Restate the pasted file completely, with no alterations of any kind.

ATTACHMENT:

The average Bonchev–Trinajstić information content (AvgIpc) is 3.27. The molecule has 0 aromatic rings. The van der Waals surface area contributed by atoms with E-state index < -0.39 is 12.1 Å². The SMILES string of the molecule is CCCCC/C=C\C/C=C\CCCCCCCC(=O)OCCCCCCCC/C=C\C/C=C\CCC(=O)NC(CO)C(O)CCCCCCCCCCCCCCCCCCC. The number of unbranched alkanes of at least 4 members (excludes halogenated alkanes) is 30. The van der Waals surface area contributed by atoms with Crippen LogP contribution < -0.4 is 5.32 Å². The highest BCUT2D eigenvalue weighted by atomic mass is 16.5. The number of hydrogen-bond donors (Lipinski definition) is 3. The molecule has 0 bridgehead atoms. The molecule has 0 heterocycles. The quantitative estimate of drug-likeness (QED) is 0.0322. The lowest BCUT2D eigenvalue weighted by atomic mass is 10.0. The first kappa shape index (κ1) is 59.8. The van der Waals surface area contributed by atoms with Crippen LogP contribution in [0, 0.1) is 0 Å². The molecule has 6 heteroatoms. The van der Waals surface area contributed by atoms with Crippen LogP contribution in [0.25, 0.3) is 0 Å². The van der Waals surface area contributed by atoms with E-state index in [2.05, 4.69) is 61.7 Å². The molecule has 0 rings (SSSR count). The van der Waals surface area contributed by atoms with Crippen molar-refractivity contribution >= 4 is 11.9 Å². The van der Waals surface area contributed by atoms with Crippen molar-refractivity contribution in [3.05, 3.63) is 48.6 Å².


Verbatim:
The average Bonchev–Trinajstić information content (AvgIpc) is 3.27. The molecule has 0 aromatic rings. The van der Waals surface area contributed by atoms with E-state index < -0.39 is 12.1 Å². The SMILES string of the molecule is CCCCC/C=C\C/C=C\CCCCCCCC(=O)OCCCCCCCC/C=C\C/C=C\CCC(=O)NC(CO)C(O)CCCCCCCCCCCCCCCCCCC. The number of unbranched alkanes of at least 4 members (excludes halogenated alkanes) is 30. The van der Waals surface area contributed by atoms with Crippen LogP contribution < -0.4 is 5.32 Å². The highest BCUT2D eigenvalue weighted by atomic mass is 16.5. The number of hydrogen-bond donors (Lipinski definition) is 3. The molecule has 0 bridgehead atoms. The molecule has 0 heterocycles. The quantitative estimate of drug-likeness (QED) is 0.0322. The lowest BCUT2D eigenvalue weighted by atomic mass is 10.0. The first kappa shape index (κ1) is 59.8. The van der Waals surface area contributed by atoms with Crippen LogP contribution in [0, 0.1) is 0 Å². The molecule has 6 heteroatoms. The van der Waals surface area contributed by atoms with Crippen LogP contribution in [0.25, 0.3) is 0 Å². The van der Waals surface area contributed by atoms with E-state index in [2.05, 4.69) is 61.7 Å². The molecule has 0 rings (SSSR count). The van der Waals surface area contributed by atoms with Crippen molar-refractivity contribution >= 4 is 11.9 Å². The van der Waals surface area contributed by atoms with Crippen molar-refractivity contribution in [3.05, 3.63) is 48.6 Å².